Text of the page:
Similarly, we would hope that the conceptual insights into inherent resilience developed during the project will be of interest to other researchers from across the social and environmental sciences working in locations experiencing major and unprecedented environmental change.
Sectors Agriculture, Food and Drink,Communities and Social Services/Policy,Environment

URL https://energyvalues.wordpress.com/category/esrc-ahrc-ssh-connections/
 
Description LOCAL GOVERNMENT AND STAKEHOLDERS: a briefing session was delivered by PI Mabon and Co-PI Kawabe to representatives of Minamisoma City Government and the Soma-Futaba Fisheries Cooperative in February 2019. The briefing session, facilitated via the Revitalisation Approach of Minamisoma grant co-funding our project, provided advice to the local government and the fisheries cooperative on branding marine produce and communicating safety of Fukushima fish and seafood. INDUSTRY: two briefings have been delivered to the Japan CCS Company (one in September 2019, one in January 2020) into risk communication for new technologies in the marine environment (specifically, sub-seabed carbon dioxide capture and storage), based on field visits and desk research into social media outputs undertaken as part of the grant. These briefings shared research insights into the role of trust in communicating messages about risk and difficulties around communicating uncertainty; and informed public engagement strategies within JCCS. COMMUNITIES: a visit was undertaken in January 2020 to Naraha Town in Futaba County, Fukushima Prefecture; and specifically to the Naranoha community organisation. PI Mabon was filmed for the local 'Naraha Channel' community social media channel, discussing his research findings in Japanese. Through discussions of the similarities between Naraha and Scottish coastal communities facilitated by the visit, participating community members had an opportunity to share experiences of living through social and environmental change. COMMUNITIES: similarly, in January 2020 PI Mabon visited Yubari City in Hokkaido, and delivered a community-focused seminar to the Shimizusawa Project non-governmental organisation in Japanese. The connection with Yubari, which was initiated by PI Mabon on a previous UKRI-supported grant (2016 EPSRC UKCCSRC International Collaboration Award), was reinforced through the current UK-Japan grant, and allowed Shimizusawa Project to develop a relationship with community organisations in Aberdeen which has subsequently expanded into arts-based collaboration between organisations in the two cities.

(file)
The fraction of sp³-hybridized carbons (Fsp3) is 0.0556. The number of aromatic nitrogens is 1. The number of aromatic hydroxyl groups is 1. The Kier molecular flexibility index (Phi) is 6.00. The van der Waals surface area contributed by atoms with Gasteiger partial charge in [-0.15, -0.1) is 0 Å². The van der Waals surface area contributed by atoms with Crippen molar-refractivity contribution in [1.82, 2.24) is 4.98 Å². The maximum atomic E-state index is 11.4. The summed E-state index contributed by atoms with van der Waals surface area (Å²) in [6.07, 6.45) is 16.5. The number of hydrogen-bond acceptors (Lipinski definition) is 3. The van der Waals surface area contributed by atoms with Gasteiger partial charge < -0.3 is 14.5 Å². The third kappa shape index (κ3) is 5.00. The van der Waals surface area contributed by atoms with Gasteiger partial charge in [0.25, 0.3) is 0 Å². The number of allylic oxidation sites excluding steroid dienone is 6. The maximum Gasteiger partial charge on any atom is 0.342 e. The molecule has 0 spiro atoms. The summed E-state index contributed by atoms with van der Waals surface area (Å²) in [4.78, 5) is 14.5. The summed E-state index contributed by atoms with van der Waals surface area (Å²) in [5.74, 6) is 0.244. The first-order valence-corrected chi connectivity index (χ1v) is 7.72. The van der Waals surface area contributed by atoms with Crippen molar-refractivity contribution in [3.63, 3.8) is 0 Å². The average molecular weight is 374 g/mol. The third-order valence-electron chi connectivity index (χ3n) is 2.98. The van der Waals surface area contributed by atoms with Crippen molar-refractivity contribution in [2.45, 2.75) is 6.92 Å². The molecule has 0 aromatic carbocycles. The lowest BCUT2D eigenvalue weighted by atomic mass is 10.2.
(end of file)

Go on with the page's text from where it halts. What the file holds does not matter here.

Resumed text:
First Year Of Impact 2019
Sector Agriculture, Food and Drink,Communities and Social Services/Policy,Energy
Impact Types Cultural,Societal

 
Description Marine Ecology Research Institute 
Organisation Marine Ecology Research Institute
Country Japan 
Sector Public 
PI Contribution Dr Mabon is Principal Investigator for the award via SAMS (formerly RGU) and is hence responsible for overseeing the grant.